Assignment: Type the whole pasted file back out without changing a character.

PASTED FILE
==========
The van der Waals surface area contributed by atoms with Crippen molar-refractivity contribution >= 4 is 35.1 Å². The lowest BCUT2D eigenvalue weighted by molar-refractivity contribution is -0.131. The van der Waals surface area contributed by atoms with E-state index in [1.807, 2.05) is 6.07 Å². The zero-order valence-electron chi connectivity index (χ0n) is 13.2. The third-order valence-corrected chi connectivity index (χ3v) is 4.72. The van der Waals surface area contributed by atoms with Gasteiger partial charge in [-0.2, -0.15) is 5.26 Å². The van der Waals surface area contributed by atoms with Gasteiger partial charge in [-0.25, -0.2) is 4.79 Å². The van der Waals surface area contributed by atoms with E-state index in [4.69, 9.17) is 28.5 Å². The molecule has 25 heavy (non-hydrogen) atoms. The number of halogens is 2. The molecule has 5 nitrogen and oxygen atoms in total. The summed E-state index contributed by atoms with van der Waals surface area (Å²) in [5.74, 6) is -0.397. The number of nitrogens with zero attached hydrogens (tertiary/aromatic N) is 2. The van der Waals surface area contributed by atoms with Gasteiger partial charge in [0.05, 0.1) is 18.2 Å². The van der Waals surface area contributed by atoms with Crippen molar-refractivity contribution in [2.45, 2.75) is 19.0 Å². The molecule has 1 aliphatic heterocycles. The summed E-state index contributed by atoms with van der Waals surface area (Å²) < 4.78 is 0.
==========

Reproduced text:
The van der Waals surface area contributed by atoms with Crippen molar-refractivity contribution >= 4 is 35.1 Å². The lowest BCUT2D eigenvalue weighted by molar-refractivity contribution is -0.131. The van der Waals surface area contributed by atoms with E-state index in [1.807, 2.05) is 6.07 Å². The zero-order valence-electron chi connectivity index (χ0n) is 13.2. The third-order valence-corrected chi connectivity index (χ3v) is 4.72. The van der Waals surface area contributed by atoms with Gasteiger partial charge in [-0.2, -0.15) is 5.26 Å². The van der Waals surface area contributed by atoms with Gasteiger partial charge in [-0.25, -0.2) is 4.79 Å². The van der Waals surface area contributed by atoms with E-state index in [4.69, 9.17) is 28.5 Å². The molecule has 25 heavy (non-hydrogen) atoms. The number of halogens is 2. The molecule has 5 nitrogen and oxygen atoms in total. The summed E-state index contributed by atoms with van der Waals surface area (Å²) in [5.74, 6) is -0.397. The number of nitrogens with zero attached hydrogens (tertiary/aromatic N) is 2. The van der Waals surface area contributed by atoms with Gasteiger partial charge in [0.05, 0.1) is 18.2 Å². The van der Waals surface area contributed by atoms with Crippen molar-refractivity contribution in [2.45, 2.75) is 19.0 Å². The molecule has 1 aliphatic heterocycles. The summed E-state index contributed by atoms with van der Waals surface area (Å²) < 4.78 is 0.